So you think you know fax?
Four common myths debunked
Most people’s perception of fax is that it’s archaic and has no place in the modern workplace, particularly in healthcare settings, where speed and security of communication is critical. While this may be true of traditional fax machines, cloud fax offers many unique benefits that are ideally suited to withstand the rigors of modern healthcare.
Cloud fax is helping to change the perception of fax as a means of communication by putting the following common myths to rest:
1. Faxing is expensive
Cloud fax services use an entirely digital process that eliminates most of the typical costs of faxing, such as paper, toner and equipment, software licenses and phone lines, maintenance, utilities and more.
Cloud fax services typically charge a small monthly fee per fax number, which includes hundreds of ‘free’ pages per month on every number you purchase. Extra pages over your monthly allotment usually incur a charge measured in pennies per page, so in effect you pay for what you actually use.
In addition to financial savings, cloud fax services enable businesses to save on energy consumption, while simultaneously demonstrating a commitment to reducing their carbon footprint. But most important are the the productivity gains that result when employees can compose, send and receive faxes right from their desktop, instead of walking and waiting to send a fax and then waiting again for the delivery confirmation receipt to arrive.
2. Faxing is complicated
Visually, cloud fax is similar to desktop office applications, making for a familiar and efficient method of communication. The user simply logins in to a secure portal or opens a print driver and enters the recipient’s details on the cover sheet, right from their desktop computer, laptop, mobile device or multifunction printer. Documents can then be attached, digitally edited and signed before being securely sent to the intended recipient.
3. Faxing is less secure than email
The traditional fax image is sent over standard analog or digital telephone lines through the Public Switched Telephone Network (PSTN). A fax in transmission can only be intercepted by an individual gaining physical access to the phone lines in or outside the buildings at either end of the transmission, which by the way is illegal anywhere in the United States.
For a criminal hacker, that would mean leaving the safety of their mother’s basement and traveling, by car or train or plane, to the street address of the target business, attempting to gain access to the building, and then breaking into a locked utility room or possibly shimmying up a telephone pole, risking arrest or injury in the process, and then to trying and figure out which of the 50 or 100 copper pairs are actually being used as fax lines.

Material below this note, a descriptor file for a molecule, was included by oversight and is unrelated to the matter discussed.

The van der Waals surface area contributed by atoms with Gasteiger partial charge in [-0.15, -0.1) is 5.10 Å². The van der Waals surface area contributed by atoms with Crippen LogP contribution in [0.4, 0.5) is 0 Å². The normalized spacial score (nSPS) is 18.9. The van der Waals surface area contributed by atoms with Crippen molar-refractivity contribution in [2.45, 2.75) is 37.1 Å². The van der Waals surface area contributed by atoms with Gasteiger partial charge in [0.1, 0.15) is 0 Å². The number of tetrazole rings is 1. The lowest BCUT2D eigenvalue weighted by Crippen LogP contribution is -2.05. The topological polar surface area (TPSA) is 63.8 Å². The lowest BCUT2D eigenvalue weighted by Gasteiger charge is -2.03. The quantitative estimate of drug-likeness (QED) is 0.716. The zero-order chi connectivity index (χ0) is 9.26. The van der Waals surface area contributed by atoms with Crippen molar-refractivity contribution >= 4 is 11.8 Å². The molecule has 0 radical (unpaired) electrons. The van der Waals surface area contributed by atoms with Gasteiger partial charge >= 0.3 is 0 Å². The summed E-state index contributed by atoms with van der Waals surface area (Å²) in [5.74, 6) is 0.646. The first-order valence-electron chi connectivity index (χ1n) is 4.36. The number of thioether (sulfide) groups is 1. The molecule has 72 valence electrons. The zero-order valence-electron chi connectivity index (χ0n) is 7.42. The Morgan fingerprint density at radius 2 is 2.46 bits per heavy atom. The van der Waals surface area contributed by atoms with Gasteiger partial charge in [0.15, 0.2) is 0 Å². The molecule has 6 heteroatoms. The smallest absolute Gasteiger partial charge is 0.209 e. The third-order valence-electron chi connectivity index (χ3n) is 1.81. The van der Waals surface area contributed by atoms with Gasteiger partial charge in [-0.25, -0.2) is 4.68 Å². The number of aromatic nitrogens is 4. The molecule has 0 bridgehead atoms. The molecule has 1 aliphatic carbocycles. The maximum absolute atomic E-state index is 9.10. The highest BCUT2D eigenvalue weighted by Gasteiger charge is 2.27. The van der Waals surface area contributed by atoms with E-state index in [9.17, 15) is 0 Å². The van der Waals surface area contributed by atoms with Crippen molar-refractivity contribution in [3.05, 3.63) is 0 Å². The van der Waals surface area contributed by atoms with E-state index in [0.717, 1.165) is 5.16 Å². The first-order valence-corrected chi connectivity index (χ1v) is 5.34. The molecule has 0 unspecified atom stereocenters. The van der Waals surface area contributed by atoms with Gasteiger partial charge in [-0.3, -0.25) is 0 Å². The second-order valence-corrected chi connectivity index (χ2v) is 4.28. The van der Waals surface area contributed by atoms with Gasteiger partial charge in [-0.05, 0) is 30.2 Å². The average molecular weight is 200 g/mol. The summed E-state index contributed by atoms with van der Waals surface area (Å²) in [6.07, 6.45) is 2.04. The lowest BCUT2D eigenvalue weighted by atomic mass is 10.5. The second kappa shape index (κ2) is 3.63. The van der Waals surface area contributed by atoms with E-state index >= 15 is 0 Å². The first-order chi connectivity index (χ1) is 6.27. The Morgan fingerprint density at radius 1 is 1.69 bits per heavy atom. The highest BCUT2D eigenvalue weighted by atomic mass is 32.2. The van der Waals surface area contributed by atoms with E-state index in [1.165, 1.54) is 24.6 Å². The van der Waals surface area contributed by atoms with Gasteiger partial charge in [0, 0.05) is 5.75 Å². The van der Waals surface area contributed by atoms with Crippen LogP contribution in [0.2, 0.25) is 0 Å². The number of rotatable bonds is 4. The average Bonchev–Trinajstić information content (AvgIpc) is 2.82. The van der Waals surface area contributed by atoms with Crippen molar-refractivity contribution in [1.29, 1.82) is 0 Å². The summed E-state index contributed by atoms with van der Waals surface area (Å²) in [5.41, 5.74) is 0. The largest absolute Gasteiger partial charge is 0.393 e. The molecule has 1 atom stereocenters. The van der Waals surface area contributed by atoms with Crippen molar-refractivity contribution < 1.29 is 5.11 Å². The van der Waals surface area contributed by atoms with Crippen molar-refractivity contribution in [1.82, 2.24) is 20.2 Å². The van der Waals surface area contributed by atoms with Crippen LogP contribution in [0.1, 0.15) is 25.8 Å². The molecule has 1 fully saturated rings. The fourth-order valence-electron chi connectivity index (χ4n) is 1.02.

Outside of TV and movies, this type of interception is neither common nor cost-effective, and it certainly isn’t scalable to large numbers.
Email, however, is far more vulnerable – data is stored, copied and forwarded multiple times while passing through any number of mail servers attached to the public Internet, usually without any guaranteed level of encryption, which means information can easily be accessed and read as ‘plain text’ by interlopers.
Moreover, there are numerous examples of high-profile email accounts being hacked through ‘phishing’ attacks that have become increasingly commonplace. And once in the account, the entire trove of stored email is easily downloaded and available for sale to the highest bidder, all easily accessible over the Internet.
Email is an ideal method of communication for sending simple memos and messages as part of day-to-day life, but when it comes to sensitive data, documents, and reports, the best protection of all is a good Cloud fax service that enforces strong end-to-end encryption for your faxed documents in transit, and encrypts them again while they are in storage.
4. Faxing is a thing of the past
Compared with the explosion of email and texting over smartphones and tablets, traditional fax communication would seem to have fallen by the wayside. However, independent research has confirmed that for many industries – including healthcare, government, finance, manufacturing and others, fax usage continues to grow year over year and millions of fax machines and servers are still in operation worldwide.
Meanwhile, the advent of Cloud-based faxing has paved the way for a more secure, more accessible, and more efficient form of communication that has continued to drive the expansion of this traditional process into the 21st century.
To discover more about the benefits of cloud faxing, visit www.scrypt.com/sfax